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(We’ve) Got The Power! – Or Do We?

(We’ve) Got The Power! – Or Do We?

Anyone who knows me well knows that I love music. I often find myself unconsciously singing songs to myself which are vaguely related to what I’ve been doing each day. One song I’ve found myself singing quite a lot recently is Snap!’s 1990 hit “I’ve Got The Power”. Why? Because a lot of the work I’ve been doing recently concerns community empowerment.

Specifically, I’ve been helping organisations ensure that their constitutions comply with the provisions of the Community Empowerment (Scotland) Act 2015. One of the major aims act was to give more power to community bodies, by making it easier for these bodies to acquire ownership or control of land and buildings in their community. Lately, however, I’ve been finding myself questioning whether community bodies do in fact have the power. And it would appear that I am not the only one. 

The Scottish Land Commission is currently reviewing the effectiveness of the legal mechanisms surrounding community right to buy. It is expected that a report will be submitted to the Commission some time next month by the consultants carrying out the work. Having been involved in assisting a number of community bodies to amend their constitutions to bring them into line with the requirements of the 2015 Act, I anticipate that the Commission’s review may find that, to date, there have not been as many community bodies registering an interest in land under the CRtB regime as originally hoped. Also, the Commission’s website suggests that only the CRtB legislation is being reviewed; however, it would be interesting, and useful, if the legislation surrounding community asset transfer formed part of this review.

The community empowerment legislation was meant to make it easier for community bodies to take control of land within their community with a view to using or developing the land for the benefit of the community which they represent.  We would, therefore, have expected the definition of community body within the legislation to reflect common features of existing community organisations across Scotland, rather than necessitating a large number of community bodies across Scotland to make changes so as to secure eligibility.  What we have been finding is that community bodies are having to go through a highly technical, and often protracted, process of amending their constitutions to ensure compliance with the legislation – and also taking on board the particular interpretation placed on the statutory eligibility criteria by the Scottish Government Community Land team and a number of others.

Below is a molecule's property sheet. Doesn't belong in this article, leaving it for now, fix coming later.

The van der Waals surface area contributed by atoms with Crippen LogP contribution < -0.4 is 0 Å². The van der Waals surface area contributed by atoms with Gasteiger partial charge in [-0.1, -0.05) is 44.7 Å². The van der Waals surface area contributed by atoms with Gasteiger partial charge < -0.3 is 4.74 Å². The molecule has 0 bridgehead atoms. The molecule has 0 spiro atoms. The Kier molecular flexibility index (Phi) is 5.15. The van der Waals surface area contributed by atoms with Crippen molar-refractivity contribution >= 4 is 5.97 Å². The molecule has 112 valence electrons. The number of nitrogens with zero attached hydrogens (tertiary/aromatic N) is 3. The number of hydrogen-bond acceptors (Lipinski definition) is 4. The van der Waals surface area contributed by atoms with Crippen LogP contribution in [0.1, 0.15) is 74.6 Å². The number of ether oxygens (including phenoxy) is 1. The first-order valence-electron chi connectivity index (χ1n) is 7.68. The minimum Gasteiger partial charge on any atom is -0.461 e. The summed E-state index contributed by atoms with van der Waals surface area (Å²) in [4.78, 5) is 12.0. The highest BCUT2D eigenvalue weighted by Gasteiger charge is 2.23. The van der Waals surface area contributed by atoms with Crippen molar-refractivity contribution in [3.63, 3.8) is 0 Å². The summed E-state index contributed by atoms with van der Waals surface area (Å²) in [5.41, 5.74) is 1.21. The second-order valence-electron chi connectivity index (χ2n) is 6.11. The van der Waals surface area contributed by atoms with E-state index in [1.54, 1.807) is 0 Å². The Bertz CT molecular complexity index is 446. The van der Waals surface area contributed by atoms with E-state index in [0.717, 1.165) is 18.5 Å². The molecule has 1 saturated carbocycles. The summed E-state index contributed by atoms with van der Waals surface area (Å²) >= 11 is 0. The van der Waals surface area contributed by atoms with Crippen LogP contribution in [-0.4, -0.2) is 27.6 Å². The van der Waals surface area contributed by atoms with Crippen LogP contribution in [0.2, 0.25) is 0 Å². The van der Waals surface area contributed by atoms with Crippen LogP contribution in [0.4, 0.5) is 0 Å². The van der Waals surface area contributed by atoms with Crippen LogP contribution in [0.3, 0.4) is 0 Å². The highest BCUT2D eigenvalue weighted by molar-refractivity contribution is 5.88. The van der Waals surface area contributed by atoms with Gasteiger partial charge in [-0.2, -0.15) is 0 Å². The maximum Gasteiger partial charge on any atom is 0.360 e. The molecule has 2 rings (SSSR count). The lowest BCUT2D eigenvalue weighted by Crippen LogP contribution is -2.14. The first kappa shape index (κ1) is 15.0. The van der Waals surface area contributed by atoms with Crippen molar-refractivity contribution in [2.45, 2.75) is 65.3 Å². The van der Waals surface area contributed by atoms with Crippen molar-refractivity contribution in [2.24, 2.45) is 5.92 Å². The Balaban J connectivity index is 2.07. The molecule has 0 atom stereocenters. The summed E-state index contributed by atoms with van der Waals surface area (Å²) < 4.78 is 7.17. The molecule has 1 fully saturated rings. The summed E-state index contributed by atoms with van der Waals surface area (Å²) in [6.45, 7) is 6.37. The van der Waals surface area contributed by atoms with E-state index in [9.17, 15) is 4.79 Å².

One example of this is the definition of the community. Due to the restrictions imposed by the legislation, communities must be defined in the constitution in certain prescribed ways. This can mean that certain bodies are finding themselves spending time and resource considering and redefining their community boundaries. This is just one example of the numerous changes we typically have to make to constitutions to make them CRtB compliant. 

A further difficulty is that, in the process of agreeing a constitution which is compliant in terms of the legislation, we often find that queries/points are raised, discussed and resolved, but then another set of separate observations are then raised, and so on and so forth. Also, the queries are not always soundly based from a technical perspective. This not only costs money but, more importantly, the time it takes to finalise the constitution could potentially result in a community body losing out on opportunities to acquire rights in land due to technicalities relating to the wording of their constitution.

Considering the overarching aim of the legislation, and whilst I appreciate the importance of ensuring that bodies making use of these rights are indeed strongly linked with their local community, I doubt that the intention was to place the additional burden on community bodies which the requirements of the legislation seem to have created. 

Given these issues, I will be interested to read the results of the review undertaken by the Commission to understand what effect the legislation has had in practice. Hopefully, the review and subsequent discussion will help to tease out and resolve some of the problems currently faced by community bodies, resulting in community bodies being able to exercise their rights more easily. And maybe then I will be free to recite the lyrics to “I’ve Got the Power” to myself once again - without doubting whether this statement is in fact true. 

As always, please do get in touch should you have any comments/queries.

By Rhona McAdam
Solicitor, Public & Third Sector

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